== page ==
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Lord of the AIs

In a previous blog, Tom Beadmore-Gray - Chief Executive of the Prep Schools Trust, wrote an insightful piece (see article) on the use of artificial intelligence (AI) in prep schools and the implications it may have on the future of education.

Having shortly before this taken my own first steps in using AI in the classroom, it got me thinking about how fortunate the current generation of prep school aged children are to grow up in a world in which information is truly all around them. From smart speakers that can tell you the news and weather, to virtual reality headsets that can ‘take’ you anywhere in the world; from self-parking cars, to Google Gemini that can complete written tasks in the blink of an eye. Whereas previous generations would have had to consult encyclopaedias or their teachers, modern children have a world of information at their beck and call.

A humorous and unexpected comment from a Year 7 pupil about AI sticks in my mind. But first, the background. We had just completed reading William Golding’s Lord of the Flies - one of the great pillars of prep school literature - and I had set the class a task of summarising the main themes of the book. Once the class had shared some of their responses, we decided to ask ChatGPT to do the same. Cue great excitement as we carefully settled on the correct input, delicately typed it in, and then tentatively hit ‘enter’. In an instant whirr of cursor blinks, there appeared a coherent and clear summary of the main themes of the novel which left the class astonished. A spontaneous discussion followed about the potential pros and cons of using ChatGPT: how important it was to be able to enter an accurate prompt, as well as how vital it was that we checked the automated response for reliability. It was then that the comment was made, and it took the class and I by surprise. A boy said how he thought it was important to say ‘please’ and ‘thank you’ when making a prompt. In this way, he explained, when AI becomes self-aware and takes over the world, it would remember who had been kind to it and spare them a terrible fate. We all laughed! It was one of those unforeseen precocious comments - perhaps based on something previously seen online - but it sure got me thinking.

The pupils in the class are digital natives used to watching whole series at once on Netflix and choosing a film on their smart TVs via voice control. They never had to wait a week for the next episode of a show to air or experience the sad reality of getting to a video shop too late and having your desired movie cassette unavailable. The modern child is used to - at least digitally - having what they want, when they want it. There is seldom a need to be patient. There is hardly a struggle to achieve. It is perhaps not too dissimilar to the boys stranded on that island in Golding’s novel. Free from authority and rules, with beaches to play on, fruit to eat, and pigs to hunt. Perhaps now the equivalent is the freedom of social media, virtual games, and AI chatbots. And though this writing might segue into the importance of monitoring childrens’ online use, which is a vitally important topic, it will head somewhere else instead.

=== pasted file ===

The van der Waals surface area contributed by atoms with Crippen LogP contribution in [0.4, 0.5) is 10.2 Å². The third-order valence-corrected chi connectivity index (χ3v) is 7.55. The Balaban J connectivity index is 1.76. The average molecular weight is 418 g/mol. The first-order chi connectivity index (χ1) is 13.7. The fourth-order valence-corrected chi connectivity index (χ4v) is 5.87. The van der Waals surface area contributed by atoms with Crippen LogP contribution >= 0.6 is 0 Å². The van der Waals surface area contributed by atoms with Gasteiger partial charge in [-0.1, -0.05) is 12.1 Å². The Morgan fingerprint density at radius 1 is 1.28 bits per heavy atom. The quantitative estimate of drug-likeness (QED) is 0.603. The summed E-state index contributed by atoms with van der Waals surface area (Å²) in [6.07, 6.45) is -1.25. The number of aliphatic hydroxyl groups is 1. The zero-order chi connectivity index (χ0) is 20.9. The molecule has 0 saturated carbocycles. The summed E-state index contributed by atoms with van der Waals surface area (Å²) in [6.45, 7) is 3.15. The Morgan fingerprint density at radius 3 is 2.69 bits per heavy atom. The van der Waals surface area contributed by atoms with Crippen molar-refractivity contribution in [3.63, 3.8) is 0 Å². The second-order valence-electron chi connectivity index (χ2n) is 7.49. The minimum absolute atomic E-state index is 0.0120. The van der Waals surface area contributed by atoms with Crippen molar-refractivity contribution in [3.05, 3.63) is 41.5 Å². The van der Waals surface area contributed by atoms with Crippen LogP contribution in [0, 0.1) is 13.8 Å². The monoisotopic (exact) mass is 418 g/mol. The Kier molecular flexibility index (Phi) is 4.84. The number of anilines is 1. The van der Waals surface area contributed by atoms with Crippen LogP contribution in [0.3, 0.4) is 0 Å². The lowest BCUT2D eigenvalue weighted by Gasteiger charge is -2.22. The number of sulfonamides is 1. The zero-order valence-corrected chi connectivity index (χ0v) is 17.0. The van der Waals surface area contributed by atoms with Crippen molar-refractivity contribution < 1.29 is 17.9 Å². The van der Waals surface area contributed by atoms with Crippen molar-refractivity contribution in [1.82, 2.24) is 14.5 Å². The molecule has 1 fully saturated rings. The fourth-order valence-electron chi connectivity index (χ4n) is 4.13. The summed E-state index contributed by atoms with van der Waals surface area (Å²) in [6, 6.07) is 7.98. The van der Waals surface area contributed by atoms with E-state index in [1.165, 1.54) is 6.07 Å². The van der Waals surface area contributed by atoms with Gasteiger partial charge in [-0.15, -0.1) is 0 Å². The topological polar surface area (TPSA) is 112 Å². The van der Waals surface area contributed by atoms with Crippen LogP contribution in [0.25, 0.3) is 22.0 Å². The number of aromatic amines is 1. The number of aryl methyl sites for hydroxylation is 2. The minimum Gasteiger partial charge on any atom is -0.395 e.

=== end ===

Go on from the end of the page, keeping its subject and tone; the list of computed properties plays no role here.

Sometimes education is not about giving children what they should have, but rather what they truly need. AI is going nowhere and will doubtless take over our lives. Hopefully not in the dystopian and cataclysmic manner in which that Year 7 boy described, but it will surely become innate. So what do our current pupils need? I believe it’s kindness, it’s patience, it’s discernment, it’s the ability to struggle through a challenge - all the qualities that one cannot get artificially. We need to teach with and about AI - it is the future - but we cannot forget to instil genuine human qualities that our pupils have perhaps not naturally acquired through their experience. 

Just as Ralph was quizzed by the rescuer about the state of the island’s degeneration at the end of Golding’s novel, we too may be challenged by future generations about our handling of AI in education. When enhancing our lives through this precious and powerful tool, it is important not to lose sight of what makes us human in the first place.

Hugh Freese, Senior Deputy Head at Cothill House 

Tagged  Digital Learning